Love Letters Straight from Your Heart
Hankies at the ready: this astonishing emotional performance piece comes to the Southbank
Richard Dufty, co-artistic director of Bristol-based live artists Uninvited Guests, laughs uproariously when I describe the Guests' performance piece 'Love Letters Straight from Your Heart' as 'emotional DJing'. That's slightly glib, perhaps, but it's hard to find the right words for 'Love Letters…', a weepie of such staggering intensity that it makes 'It's a Wonderful Life' look like 'Transporter 3'.
'The seed of the show,' says Dufty, 'was this feeling that apart from at weddings and funerals, you don't get to say to the people you really love what you really think of them. So we want to give people another chance to say what they think about their mum or their dad or an old flame.'
Prior to performances, ticket holders are asked to submit an anonymous dedication of a song to a loved one. The show itself takes place around a banqueting table, where Dufty and fellow Guest Jessica Hoffmann play master and mistress of ceremonies (the piece is directed by the third and final Guest, Paul Clarke).
I saw 'Love Letters…' on its acclaimed 2009 Edinburgh run, where the Guests reduced me - and everyone else there - to a blubbing mess, simply by playing musical requests, reading out dedications and earnestly throwing their own experiences into the mix.
Building from jokey and joyful declarations of love to heartbreaking confessions of loss, much of the piece's power comes from the startling eloquence and honesty with which people are prepared to write under the veil of anonymity.
'I think why it works and why it feels so charged is because it's not an everyday occurrence,' says Dufty. 'It gives people the opportunity to say all that stuff they've been sitting on for a long time. People have said to us: “Because of the anonymity you gave me I was able to say stuff to my lover I didn't think I could, or to somebody I loved once and haven't got over and never thought I'd be able to talk to.” I remember one woman came along who'd just lost her husband, a policeman who'd been killed in a motorcycle accident. She hadn't actually made a dedication but she came up afterwards and said: “My God, I'd been sitting on so much grief and I've only just started weeping.” She was going through a proper catharsis.'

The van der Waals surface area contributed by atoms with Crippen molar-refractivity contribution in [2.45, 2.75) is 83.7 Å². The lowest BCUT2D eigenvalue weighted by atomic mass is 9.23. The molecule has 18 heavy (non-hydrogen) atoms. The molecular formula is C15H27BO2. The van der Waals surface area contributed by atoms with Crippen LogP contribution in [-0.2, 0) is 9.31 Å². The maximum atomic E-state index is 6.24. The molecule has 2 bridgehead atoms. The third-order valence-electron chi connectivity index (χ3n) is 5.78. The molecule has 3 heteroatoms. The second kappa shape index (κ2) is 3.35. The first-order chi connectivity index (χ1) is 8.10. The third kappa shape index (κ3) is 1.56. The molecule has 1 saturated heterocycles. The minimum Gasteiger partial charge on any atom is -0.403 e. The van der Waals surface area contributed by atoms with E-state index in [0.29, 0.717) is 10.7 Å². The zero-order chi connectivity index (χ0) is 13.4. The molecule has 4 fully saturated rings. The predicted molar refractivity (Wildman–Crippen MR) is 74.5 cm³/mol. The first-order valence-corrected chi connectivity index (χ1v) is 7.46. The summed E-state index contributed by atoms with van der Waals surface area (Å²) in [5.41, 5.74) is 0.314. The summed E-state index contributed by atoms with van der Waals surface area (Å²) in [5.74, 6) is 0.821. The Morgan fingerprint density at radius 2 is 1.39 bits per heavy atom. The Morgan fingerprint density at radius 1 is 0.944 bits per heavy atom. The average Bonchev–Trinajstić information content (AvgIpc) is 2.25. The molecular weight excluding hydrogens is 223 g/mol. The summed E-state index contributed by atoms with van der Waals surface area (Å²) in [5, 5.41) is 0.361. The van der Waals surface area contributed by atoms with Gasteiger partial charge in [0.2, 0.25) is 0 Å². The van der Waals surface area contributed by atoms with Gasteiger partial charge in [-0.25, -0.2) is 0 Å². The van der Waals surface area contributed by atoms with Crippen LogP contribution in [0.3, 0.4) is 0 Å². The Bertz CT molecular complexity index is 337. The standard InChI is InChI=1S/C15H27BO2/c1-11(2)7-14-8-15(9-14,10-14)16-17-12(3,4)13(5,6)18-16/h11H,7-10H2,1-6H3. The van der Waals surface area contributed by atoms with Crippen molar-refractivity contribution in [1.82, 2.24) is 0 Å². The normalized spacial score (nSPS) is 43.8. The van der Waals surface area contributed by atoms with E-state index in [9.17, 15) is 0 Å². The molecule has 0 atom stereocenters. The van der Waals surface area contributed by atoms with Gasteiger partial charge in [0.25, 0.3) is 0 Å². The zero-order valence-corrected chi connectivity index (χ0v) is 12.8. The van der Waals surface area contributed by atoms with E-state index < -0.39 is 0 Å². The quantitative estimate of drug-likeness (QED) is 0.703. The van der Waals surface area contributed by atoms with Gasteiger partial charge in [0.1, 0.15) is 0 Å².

The list goes on: people have found the experience too intense and needed to leave; there have been impromptu toasts from audience members; some have got up and joined Dufty and Hoffman in the exhilarating moment where they run around the table in pursuit of a memory of youthful love; more than one person has got in touch with the company afterwards to say 'Love Letters…' empowered them to propose; once an entire elderly audience slowly joined together to sing along to Vera Lynn's 'We'll Meet Again' ('just beautiful').
Though each dedication will be specific to somebody in the room, the anonymity turns 'Love Letters' into a communal experience: at this mercurial show's best, every declaration of love and sorrow resonates with everyone in the room. It is a marvellous piece of theatre that blowtorches away Britishness and forces you to feel.